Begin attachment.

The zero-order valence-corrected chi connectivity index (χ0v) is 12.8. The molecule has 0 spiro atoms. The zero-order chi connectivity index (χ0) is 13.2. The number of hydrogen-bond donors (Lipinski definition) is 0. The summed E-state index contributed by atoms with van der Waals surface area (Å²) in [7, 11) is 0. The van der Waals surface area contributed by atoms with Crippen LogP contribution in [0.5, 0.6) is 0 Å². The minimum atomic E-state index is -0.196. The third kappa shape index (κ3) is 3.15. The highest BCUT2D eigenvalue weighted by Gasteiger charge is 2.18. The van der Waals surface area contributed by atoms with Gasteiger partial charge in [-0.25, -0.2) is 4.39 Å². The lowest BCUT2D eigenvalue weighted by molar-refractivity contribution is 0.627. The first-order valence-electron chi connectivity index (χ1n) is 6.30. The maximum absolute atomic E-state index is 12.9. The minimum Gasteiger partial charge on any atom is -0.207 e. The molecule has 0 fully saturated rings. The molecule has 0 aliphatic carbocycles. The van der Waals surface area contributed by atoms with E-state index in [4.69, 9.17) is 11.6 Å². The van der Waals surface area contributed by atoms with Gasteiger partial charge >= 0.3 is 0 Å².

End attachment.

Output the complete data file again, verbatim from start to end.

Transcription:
The zero-order valence-corrected chi connectivity index (χ0v) is 12.8. The molecule has 0 spiro atoms. The zero-order chi connectivity index (χ0) is 13.2. The number of hydrogen-bond donors (Lipinski definition) is 0. The summed E-state index contributed by atoms with van der Waals surface area (Å²) in [7, 11) is 0. The van der Waals surface area contributed by atoms with Crippen LogP contribution in [0.5, 0.6) is 0 Å². The minimum atomic E-state index is -0.196. The third kappa shape index (κ3) is 3.15. The highest BCUT2D eigenvalue weighted by Gasteiger charge is 2.18. The van der Waals surface area contributed by atoms with Gasteiger partial charge in [-0.25, -0.2) is 4.39 Å². The lowest BCUT2D eigenvalue weighted by molar-refractivity contribution is 0.627. The first-order valence-electron chi connectivity index (χ1n) is 6.30. The maximum absolute atomic E-state index is 12.9. The minimum Gasteiger partial charge on any atom is -0.207 e. The molecule has 0 fully saturated rings. The molecule has 0 aliphatic carbocycles. The van der Waals surface area contributed by atoms with E-state index in [4.69, 9.17) is 11.6 Å². The van der Waals surface area contributed by atoms with Gasteiger partial charge >= 0.3 is 0 Å².